• Daniel Homa

      Articles written in Bulletin of Materials Science

    • Optical, mechanical and TEM assessment of titania-doped Bi2V1−𝑥Ti𝑥O$_{5.5−\delta}$ bismuth vanadate oxides

      Gurbinder Kaur Gary Pickrell Vishal Kumar Om Prakash Pandey Kulvir Singh Daniel Homa

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      Optical, mechanical and structural behaviors have been studied for titania-doped Bi2V1−𝑥Ti𝑥O$_{5.5−\delta}$ which are used as electrolytes for intermediate temperature fuel cells. Parameters like band gap ($E_{g}$), Urbach energy ($E_{u}$), refractive index, hardness (𝐻) and fracture strength (𝐾) have been calculated as a function of dopant concentration, i.e. 0.05 ≤ 𝑥 ≤ 0.2. Furthermore, analysis of transmission electron microscopy (TEM) images for all the oxides was conducted along with line spectra of planes. Results are discussed in light of correlation of these optical and mechanical parameters to their structural properties. Band gap has also been correlated to the conductivity of these oxides. Good correlation has been obtained between them.

    • Reaction of YBa$_2$Cu$_3$O$_{7−x}$ (YBCO) and fused silica in YBCO glass fibres

      HANNA HEYL DANIEL HOMA GARY PICKRELL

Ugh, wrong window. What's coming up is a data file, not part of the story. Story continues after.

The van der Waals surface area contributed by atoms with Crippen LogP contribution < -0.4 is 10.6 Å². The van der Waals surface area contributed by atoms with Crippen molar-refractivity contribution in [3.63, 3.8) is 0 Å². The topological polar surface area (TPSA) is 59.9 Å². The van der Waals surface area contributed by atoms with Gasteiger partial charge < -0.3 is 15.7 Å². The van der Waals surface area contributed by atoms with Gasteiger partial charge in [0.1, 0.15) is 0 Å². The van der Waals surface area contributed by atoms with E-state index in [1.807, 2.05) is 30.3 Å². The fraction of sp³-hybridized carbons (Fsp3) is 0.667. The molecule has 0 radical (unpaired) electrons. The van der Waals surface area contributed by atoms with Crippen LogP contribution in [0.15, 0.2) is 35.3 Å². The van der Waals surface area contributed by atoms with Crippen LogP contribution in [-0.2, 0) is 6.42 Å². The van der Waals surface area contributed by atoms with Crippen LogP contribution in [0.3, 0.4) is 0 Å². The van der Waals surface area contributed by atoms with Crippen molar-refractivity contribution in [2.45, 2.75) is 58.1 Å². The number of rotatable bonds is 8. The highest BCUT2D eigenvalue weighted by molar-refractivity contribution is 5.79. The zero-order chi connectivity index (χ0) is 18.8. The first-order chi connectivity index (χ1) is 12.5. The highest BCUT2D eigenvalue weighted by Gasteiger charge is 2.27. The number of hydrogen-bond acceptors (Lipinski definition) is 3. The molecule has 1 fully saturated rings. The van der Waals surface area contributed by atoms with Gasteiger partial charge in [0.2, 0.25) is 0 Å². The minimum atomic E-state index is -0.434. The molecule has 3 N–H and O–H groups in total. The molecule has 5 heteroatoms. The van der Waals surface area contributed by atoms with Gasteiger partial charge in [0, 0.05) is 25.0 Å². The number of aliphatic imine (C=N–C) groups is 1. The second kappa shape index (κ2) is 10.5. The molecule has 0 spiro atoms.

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      This work introduces the first reported experiments on drawing YBa$_2$Cu$_3$O$_{7−x}$ (YBCO) into fibres with a fused silica cladding using a fibre draw tower to manufacture YBCO glass fibres. These fibre draw experiments allowed manufacturing fibre sections with core diameters between 50 and 200 $\mu$m and a length of around 1.2 m. However, reactionsbetween the fused silica cladding and the YBCO core were revealed by the fibre drawing process. Therefore, this study focusses on investigating these reactions (in as-drawn fibres as well as after additional heat-treatments) using energy dispersive spectroscopy analyses on an environmental scanning electron microscope as well as using X-ray photoelectron spectroscopyanalyses and a cross-polarized light study. The results showed the formation of silica precipitations inside the as-drawn YBCO core, forming an interface layer between the core and the cladding regions, as well as the presence of a high silicon content inside the core with a possible silicate formation. Additional heat-treatments have shown the formation of silica and copper oxide co-precipitations at 900$^{\circ}$C. In addition, heat-treatments at higher temperatures have shown the occurrence of further reactions, which led to a degradation of the core and the formation of new phases.

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